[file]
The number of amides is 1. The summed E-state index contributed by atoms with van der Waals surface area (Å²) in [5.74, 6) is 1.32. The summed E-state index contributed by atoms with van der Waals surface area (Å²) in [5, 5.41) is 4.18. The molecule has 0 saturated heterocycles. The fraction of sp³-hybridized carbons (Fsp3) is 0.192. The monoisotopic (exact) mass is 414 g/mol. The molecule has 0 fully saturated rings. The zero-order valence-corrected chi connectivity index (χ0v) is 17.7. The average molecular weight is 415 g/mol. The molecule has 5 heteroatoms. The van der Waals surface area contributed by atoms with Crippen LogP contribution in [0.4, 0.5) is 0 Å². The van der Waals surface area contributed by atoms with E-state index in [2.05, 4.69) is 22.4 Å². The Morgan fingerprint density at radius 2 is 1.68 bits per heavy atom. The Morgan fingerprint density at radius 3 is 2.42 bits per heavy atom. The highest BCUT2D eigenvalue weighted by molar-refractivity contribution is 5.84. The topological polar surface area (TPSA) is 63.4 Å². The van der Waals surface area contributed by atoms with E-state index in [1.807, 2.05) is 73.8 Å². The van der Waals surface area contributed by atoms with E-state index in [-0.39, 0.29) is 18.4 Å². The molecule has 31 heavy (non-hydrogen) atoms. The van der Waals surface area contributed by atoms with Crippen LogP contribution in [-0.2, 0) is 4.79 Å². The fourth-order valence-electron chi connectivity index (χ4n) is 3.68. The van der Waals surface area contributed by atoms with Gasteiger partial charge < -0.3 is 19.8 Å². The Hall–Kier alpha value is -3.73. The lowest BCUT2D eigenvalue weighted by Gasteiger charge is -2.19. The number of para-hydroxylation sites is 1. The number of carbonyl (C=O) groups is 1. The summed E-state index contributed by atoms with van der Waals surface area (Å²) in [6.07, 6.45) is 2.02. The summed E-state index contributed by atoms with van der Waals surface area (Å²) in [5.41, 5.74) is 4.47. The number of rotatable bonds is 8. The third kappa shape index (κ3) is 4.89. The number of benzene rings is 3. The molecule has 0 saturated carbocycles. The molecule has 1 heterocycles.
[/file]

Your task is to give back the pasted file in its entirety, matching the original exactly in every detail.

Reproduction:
The number of amides is 1. The summed E-state index contributed by atoms with van der Waals surface area (Å²) in [5.74, 6) is 1.32. The summed E-state index contributed by atoms with van der Waals surface area (Å²) in [5, 5.41) is 4.18. The molecule has 0 saturated heterocycles. The fraction of sp³-hybridized carbons (Fsp3) is 0.192. The monoisotopic (exact) mass is 414 g/mol. The molecule has 0 fully saturated rings. The zero-order valence-corrected chi connectivity index (χ0v) is 17.7. The average molecular weight is 415 g/mol. The molecule has 5 heteroatoms. The van der Waals surface area contributed by atoms with Crippen LogP contribution in [0.4, 0.5) is 0 Å². The van der Waals surface area contributed by atoms with E-state index in [2.05, 4.69) is 22.4 Å². The Morgan fingerprint density at radius 2 is 1.68 bits per heavy atom. The Morgan fingerprint density at radius 3 is 2.42 bits per heavy atom. The highest BCUT2D eigenvalue weighted by molar-refractivity contribution is 5.84. The topological polar surface area (TPSA) is 63.4 Å². The van der Waals surface area contributed by atoms with E-state index in [1.807, 2.05) is 73.8 Å². The van der Waals surface area contributed by atoms with E-state index in [-0.39, 0.29) is 18.4 Å². The molecule has 31 heavy (non-hydrogen) atoms. The van der Waals surface area contributed by atoms with Crippen LogP contribution in [-0.2, 0) is 4.79 Å². The fourth-order valence-electron chi connectivity index (χ4n) is 3.68. The van der Waals surface area contributed by atoms with Gasteiger partial charge < -0.3 is 19.8 Å². The Hall–Kier alpha value is -3.73. The lowest BCUT2D eigenvalue weighted by Gasteiger charge is -2.19. The number of para-hydroxylation sites is 1. The number of carbonyl (C=O) groups is 1. The summed E-state index contributed by atoms with van der Waals surface area (Å²) in [6.07, 6.45) is 2.02. The summed E-state index contributed by atoms with van der Waals surface area (Å²) in [5.41, 5.74) is 4.47. The number of rotatable bonds is 8. The third kappa shape index (κ3) is 4.89. The number of benzene rings is 3. The molecule has 0 saturated carbocycles. The molecule has 1 heterocycles.